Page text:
Will Bacon's George Dyer portrait break records?

After the artist's Freud triptych set a new world record last year, another iconic portrait goes on the block next month
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From left: George Dyer in the Reece Mews Studio (c. 1964) by John Deakin, Portrait of George Dyer Talking (1966) by Francis Bacon
From left: George Dyer in the Reece Mews Studio (c. 1964) by John Deakin, Portrait of George Dyer Talking (1966) by Francis Bacon

Can we expect another price peak when Francis Bacon's Portrait of George Dyer Talking (1966) goes on the block at Christie's London auction house in February? A few decades back, only Renaissance and Old Masters went for the highest figures.

Then, in March 1987, Van Gogh's Still Life: Vase with Fifteen Sunflowers (1888), sold at Christie's in London for $39.7 million, making it not only the most expensive painting to have ever been auctioned at that point, but also the highest price paid for also for a post-Impressionist work.

Portrait of George Dyer Talking (1966) by Francis Bacon
Portrait of George Dyer Talking (1966) by Francis Bacon

Now, truly Modernist works generate high numbers, with the Casino founder Elaine Wynn placing the record-breaking winning bid of $142.4 million for Francis Bacon's Three Studies of Lucian Freud (1969) at Christies New York last November.

Will this portrait also enter the record books? It certainly is a prime piece. As Martin Hammer writes in our Phaidon Focus on the artist, "The most convincing pictures from the 1960s are sensitive and intimate depictions of individuals in Bacon's life. Portraiture became a strong strand in his art. The genre was outmoded and so ripe of reinvention in a less descriptive and flattering terms."

"A frequent subject was Bacon's new lover, George Dyer, a good-looking, uneducated small-time criminal from the East End with whom Bacon began a relationship in 1963," Hammer goes on.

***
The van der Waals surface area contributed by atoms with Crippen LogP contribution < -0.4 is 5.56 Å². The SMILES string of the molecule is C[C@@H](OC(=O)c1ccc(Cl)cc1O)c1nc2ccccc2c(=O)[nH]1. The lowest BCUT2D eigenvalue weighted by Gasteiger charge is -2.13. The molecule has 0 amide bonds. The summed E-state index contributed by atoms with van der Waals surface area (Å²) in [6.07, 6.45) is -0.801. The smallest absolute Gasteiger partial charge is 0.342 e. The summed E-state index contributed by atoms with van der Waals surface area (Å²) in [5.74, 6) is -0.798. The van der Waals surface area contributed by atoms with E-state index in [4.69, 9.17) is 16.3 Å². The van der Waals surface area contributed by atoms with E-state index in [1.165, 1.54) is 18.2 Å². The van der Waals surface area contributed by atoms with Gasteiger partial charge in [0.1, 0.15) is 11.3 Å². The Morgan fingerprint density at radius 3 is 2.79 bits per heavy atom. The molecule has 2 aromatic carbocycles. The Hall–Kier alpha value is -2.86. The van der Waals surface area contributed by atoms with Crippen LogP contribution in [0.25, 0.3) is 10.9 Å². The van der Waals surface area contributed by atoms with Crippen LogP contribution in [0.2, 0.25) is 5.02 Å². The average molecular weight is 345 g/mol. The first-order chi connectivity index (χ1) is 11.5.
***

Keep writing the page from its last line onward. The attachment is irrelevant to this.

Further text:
Interestingly, Hammer explains, "Bacon disliked executing portraits from life, however strong his personal rapport with the sitter," preferring to work from photographs. Plenty of Bacon's shots of Dyer remain, such as this one, taken by Bacon's friend the Vogue photographer John Deakin, offering a tantalizing insight into how the artist worked.

 

George Dyer in the Reece Mews Studio (c. 1964) by John Deakin
George Dyer in the Reece Mews Studio (c. 1964) by John Deakin

The 1966 portrait sold or $6.6m at Christie's in New York back in 2000, a record for Bacon work at that time. While the auction house lists the estimate as being available on request in its e-catalogue, in a press release, Christie's says the work could go for £30m or $49m; a respectable 450% increase, and a record for a single painting on canvas by the artist. Still, who knows what kind of pre-Valentine's Day surprise will follow this Post-War and Contemporary Art Evening Auction, on 13 February.

To find out more go here. For a greater understanding of Bacon's work, pick up a copy of our Phaidon Focus book, a fantastic, illustrated, compact study of the artist's life and work. And for clear-sighted auction advice, invest in a copy of Collecting Art for Love, Money and More.


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